The province of Manitoba has chosen four companies that include a high-end retail brand, and the world’s biggest cannabis producer to sell weed once it becomes legal later this year.
The identities of the companies were announced Friday morning, and include a joint venture between Delta 9 Cannabis, a Manitoba-based cannabis producer and Canopy Growth Corporation, and National Access Cannabis, a chain of medical cannabis clinics that already operate across Manitoba and other provinces.
“With our history in successfully operating nationwide medical cannabis clinics, strong First Nations and Licensed Producer relationships, combined with our deep knowledge of safety, security and harm reduction, NAC is perfectly suited to exceed Manitoba’s current and future cannabis retail regulatory requirements,” said Mark Goliger, Chief Executive Officer of NAC n a statement Friday morning.
Toyko Smoke, the Toronto-based high-end retailer of pot paraphernalia was the third company to make the list. “This achievement is a validation of our business model and vision of creating an unsurpassed retail experience for cannabis consumers,” Toyko Smoke co-founder Alan Gertner said in a statement.
A yet unnamed consortium registered as 10552763 Canada, and described in the province’s press release as “a new entity featuring Avana Canada Inc. of Ontario, Fisher River Cree Nation of Manitoba, Chippewas of the Thames of Ontario, MediPharm Labs of Ontario, Native Roots Dispensary” also made the cut.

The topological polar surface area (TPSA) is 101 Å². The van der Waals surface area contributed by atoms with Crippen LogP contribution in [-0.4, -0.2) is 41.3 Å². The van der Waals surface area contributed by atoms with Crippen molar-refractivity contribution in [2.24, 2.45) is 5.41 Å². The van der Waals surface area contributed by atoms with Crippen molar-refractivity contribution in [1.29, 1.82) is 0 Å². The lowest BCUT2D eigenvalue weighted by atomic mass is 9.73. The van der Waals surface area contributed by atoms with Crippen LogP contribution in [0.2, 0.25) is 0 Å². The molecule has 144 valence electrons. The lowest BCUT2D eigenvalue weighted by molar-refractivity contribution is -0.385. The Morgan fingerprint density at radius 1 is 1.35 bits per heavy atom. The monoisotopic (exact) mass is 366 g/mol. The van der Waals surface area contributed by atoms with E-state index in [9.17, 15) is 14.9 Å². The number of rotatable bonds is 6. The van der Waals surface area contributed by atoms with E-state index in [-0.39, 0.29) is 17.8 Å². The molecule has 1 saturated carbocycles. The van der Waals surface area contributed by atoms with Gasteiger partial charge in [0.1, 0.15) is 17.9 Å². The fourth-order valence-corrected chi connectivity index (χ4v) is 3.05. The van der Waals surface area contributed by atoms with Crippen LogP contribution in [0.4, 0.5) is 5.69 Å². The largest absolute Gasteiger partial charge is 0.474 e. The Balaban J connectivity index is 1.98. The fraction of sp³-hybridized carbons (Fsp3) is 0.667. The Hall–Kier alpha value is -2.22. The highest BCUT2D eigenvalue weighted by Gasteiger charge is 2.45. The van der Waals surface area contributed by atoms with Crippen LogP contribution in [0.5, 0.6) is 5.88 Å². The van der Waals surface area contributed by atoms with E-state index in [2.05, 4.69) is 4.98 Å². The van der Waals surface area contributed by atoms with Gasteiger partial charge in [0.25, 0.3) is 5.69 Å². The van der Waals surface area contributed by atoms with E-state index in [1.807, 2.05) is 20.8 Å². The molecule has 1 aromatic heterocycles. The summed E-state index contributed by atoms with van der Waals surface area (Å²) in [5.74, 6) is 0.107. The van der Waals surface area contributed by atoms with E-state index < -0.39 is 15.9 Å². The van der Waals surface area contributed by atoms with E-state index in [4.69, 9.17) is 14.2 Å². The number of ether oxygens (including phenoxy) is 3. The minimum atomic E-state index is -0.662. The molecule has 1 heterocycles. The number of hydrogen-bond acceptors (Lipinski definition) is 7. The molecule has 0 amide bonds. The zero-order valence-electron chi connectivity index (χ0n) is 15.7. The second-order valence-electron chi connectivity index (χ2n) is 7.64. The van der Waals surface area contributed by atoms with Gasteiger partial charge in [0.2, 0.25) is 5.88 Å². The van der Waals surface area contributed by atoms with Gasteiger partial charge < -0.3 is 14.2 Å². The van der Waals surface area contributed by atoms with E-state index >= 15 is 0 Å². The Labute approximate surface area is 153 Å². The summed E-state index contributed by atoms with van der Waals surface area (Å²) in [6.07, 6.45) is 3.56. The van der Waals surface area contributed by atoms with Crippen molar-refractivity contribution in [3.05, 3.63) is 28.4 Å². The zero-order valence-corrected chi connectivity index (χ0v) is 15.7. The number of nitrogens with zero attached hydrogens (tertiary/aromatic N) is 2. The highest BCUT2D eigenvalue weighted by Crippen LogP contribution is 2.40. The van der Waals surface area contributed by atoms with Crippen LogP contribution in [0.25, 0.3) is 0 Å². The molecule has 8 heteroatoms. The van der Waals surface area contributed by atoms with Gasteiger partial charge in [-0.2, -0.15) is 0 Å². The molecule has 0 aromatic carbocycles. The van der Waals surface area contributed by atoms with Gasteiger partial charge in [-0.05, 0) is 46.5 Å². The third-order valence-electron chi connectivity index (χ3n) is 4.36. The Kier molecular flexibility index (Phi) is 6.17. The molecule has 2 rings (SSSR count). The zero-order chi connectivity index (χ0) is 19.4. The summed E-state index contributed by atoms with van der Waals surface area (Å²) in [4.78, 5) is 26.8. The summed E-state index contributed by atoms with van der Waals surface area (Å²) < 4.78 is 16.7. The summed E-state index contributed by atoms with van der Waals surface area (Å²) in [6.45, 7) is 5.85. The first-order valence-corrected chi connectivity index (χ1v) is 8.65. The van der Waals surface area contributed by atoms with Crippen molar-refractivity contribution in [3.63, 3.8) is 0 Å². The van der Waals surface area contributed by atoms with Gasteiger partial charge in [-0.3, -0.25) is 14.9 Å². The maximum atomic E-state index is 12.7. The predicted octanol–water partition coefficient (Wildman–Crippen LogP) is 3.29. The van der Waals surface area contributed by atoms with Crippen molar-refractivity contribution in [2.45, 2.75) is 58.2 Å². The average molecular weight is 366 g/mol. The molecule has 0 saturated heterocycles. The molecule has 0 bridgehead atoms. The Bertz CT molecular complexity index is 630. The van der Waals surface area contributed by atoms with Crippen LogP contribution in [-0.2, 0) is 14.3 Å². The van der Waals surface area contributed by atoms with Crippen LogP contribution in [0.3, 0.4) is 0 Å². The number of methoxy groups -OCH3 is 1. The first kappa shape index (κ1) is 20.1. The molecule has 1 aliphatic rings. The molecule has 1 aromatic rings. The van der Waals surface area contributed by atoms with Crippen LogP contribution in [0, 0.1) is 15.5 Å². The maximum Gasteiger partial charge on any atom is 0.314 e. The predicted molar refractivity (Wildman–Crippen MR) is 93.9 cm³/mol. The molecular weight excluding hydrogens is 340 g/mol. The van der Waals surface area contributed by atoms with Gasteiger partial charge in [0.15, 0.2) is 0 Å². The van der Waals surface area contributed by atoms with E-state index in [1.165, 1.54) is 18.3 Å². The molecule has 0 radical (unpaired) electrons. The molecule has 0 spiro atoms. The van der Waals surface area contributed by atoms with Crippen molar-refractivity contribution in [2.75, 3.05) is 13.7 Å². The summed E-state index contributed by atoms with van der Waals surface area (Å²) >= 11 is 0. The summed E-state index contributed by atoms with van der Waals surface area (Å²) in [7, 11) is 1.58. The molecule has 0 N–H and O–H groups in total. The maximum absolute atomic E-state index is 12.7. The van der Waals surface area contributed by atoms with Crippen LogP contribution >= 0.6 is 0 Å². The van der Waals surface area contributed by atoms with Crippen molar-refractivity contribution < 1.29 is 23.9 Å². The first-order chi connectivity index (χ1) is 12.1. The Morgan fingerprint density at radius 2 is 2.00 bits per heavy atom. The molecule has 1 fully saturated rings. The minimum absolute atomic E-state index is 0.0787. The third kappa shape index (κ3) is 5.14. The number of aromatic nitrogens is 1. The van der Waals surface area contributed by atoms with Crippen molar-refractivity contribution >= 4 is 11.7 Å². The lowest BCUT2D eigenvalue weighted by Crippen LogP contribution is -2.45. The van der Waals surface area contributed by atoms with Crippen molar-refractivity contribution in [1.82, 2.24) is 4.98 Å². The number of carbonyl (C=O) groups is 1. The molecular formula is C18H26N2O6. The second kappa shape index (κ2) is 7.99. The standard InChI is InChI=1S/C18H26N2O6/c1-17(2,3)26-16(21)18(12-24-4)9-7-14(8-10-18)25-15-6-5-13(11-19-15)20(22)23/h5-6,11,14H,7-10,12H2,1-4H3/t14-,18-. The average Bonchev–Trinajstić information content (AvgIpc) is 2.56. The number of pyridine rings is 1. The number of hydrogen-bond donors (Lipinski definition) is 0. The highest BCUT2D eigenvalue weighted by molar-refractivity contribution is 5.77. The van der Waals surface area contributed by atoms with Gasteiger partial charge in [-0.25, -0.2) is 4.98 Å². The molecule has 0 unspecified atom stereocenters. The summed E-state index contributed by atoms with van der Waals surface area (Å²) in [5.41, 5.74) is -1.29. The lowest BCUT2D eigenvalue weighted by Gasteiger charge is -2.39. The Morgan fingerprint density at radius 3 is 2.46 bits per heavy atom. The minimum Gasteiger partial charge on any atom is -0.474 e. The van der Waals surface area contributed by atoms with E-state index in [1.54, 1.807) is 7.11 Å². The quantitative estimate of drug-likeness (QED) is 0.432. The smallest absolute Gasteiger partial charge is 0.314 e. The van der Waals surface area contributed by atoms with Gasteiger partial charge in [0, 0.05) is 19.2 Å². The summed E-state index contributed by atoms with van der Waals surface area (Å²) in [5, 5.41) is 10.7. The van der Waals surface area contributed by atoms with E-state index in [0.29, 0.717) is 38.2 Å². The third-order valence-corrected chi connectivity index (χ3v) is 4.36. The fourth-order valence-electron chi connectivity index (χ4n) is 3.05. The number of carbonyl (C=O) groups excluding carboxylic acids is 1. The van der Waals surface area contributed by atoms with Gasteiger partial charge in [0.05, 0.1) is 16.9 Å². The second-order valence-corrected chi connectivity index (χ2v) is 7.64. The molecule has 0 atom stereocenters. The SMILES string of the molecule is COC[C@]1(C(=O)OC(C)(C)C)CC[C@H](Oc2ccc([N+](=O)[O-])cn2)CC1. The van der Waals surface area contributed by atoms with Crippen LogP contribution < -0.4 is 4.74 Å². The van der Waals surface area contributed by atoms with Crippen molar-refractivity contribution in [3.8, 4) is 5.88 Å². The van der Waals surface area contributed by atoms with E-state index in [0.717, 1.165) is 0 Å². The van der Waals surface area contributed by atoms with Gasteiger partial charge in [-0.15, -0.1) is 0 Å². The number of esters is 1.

The Manitoba Liquor and Lotteries Corp. will be in charge of securing and tracking the supply of weed from designated licensed producers, but private retail stores will be tasked with selling it.
Manitoba’s choice of retailers reflects the provincial government’s desire to involve entities that already have an established history in the cannabis retail space. This stands in sharp contrast to the distribution model adopted by Ontario and Quebec, both of which will be using their respective government-run liquor stores to sell legal weed.
“Following a thorough evaluation process, it has been determined that these four proposals best meet the criteria outlined in the RFP. An independent third-party was appointed to ensure the selection process was fair and equitable,” said Growth, Enterprise and Trade minister Blaine Pedersen, in a press release.
Although the distribution model chosen by Manitoba will involve these four licensed retailers, it will still be somewhat controlled by the province. For instance, it is the government — in consultation with these private retailers — that will determine just how many retail stores will operate across the province, as well as the location of these stores.
Pedersen says the province is “on track” to have retail locations fully operational in Manitoba by July 2. It has been long understood — although never officially confirmed by the government — that recreational weed will be legalized in July. Recent developments, however, push that timeline back by a few months. The Senate will now cast their official vote on legalization on June 7, upon which the bill will receive royal assent — a process that can take up to 12 weeks.
According to that timeline, Manitoba will presumably be well-prepared to meet the expected influx of demand come legalization.